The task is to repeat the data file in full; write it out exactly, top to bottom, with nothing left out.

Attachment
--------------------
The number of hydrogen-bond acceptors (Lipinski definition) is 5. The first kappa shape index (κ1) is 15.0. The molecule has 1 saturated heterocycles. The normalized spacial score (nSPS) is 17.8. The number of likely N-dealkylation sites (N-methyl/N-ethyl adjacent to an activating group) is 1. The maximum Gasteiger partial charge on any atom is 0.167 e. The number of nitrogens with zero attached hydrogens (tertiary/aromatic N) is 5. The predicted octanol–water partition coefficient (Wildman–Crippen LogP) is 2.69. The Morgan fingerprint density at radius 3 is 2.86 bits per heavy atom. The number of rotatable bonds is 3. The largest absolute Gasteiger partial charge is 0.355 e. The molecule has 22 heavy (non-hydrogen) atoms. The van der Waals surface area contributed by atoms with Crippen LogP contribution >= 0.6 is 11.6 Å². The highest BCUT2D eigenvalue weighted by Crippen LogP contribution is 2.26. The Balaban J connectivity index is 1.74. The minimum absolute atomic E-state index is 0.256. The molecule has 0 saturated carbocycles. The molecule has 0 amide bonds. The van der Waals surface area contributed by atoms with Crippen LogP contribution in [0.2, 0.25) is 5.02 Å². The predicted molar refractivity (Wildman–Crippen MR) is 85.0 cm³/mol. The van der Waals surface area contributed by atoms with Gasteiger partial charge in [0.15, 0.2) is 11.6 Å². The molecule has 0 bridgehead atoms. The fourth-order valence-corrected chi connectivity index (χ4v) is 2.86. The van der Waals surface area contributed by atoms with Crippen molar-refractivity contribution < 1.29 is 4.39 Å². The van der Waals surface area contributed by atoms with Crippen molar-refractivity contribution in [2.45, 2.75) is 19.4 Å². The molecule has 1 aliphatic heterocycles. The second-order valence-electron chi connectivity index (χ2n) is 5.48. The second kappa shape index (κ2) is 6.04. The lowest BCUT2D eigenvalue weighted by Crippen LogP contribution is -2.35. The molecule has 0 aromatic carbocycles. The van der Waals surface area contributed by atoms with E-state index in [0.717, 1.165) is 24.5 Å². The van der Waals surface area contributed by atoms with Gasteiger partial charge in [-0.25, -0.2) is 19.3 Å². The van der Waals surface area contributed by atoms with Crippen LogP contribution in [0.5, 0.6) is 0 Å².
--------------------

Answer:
The number of hydrogen-bond acceptors (Lipinski definition) is 5. The first kappa shape index (κ1) is 15.0. The molecule has 1 saturated heterocycles. The normalized spacial score (nSPS) is 17.8. The number of likely N-dealkylation sites (N-methyl/N-ethyl adjacent to an activating group) is 1. The maximum Gasteiger partial charge on any atom is 0.167 e. The number of nitrogens with zero attached hydrogens (tertiary/aromatic N) is 5. The predicted octanol–water partition coefficient (Wildman–Crippen LogP) is 2.69. The Morgan fingerprint density at radius 3 is 2.86 bits per heavy atom. The number of rotatable bonds is 3. The largest absolute Gasteiger partial charge is 0.355 e. The molecule has 22 heavy (non-hydrogen) atoms. The van der Waals surface area contributed by atoms with Crippen LogP contribution >= 0.6 is 11.6 Å². The highest BCUT2D eigenvalue weighted by Crippen LogP contribution is 2.26. The Balaban J connectivity index is 1.74. The minimum absolute atomic E-state index is 0.256. The molecule has 0 saturated carbocycles. The molecule has 0 amide bonds. The van der Waals surface area contributed by atoms with Crippen LogP contribution in [0.2, 0.25) is 5.02 Å². The predicted molar refractivity (Wildman–Crippen MR) is 85.0 cm³/mol. The van der Waals surface area contributed by atoms with Gasteiger partial charge in [0.15, 0.2) is 11.6 Å². The molecule has 0 bridgehead atoms. The fourth-order valence-corrected chi connectivity index (χ4v) is 2.86. The van der Waals surface area contributed by atoms with Crippen molar-refractivity contribution < 1.29 is 4.39 Å². The van der Waals surface area contributed by atoms with Crippen molar-refractivity contribution in [2.45, 2.75) is 19.4 Å². The molecule has 1 aliphatic heterocycles. The second-order valence-electron chi connectivity index (χ2n) is 5.48. The second kappa shape index (κ2) is 6.04. The lowest BCUT2D eigenvalue weighted by Crippen LogP contribution is -2.35. The molecule has 0 aromatic carbocycles. The van der Waals surface area contributed by atoms with E-state index in [0.717, 1.165) is 24.5 Å². The van der Waals surface area contributed by atoms with Gasteiger partial charge in [-0.25, -0.2) is 19.3 Å². The van der Waals surface area contributed by atoms with Crippen LogP contribution in [0.5, 0.6) is 0 Å².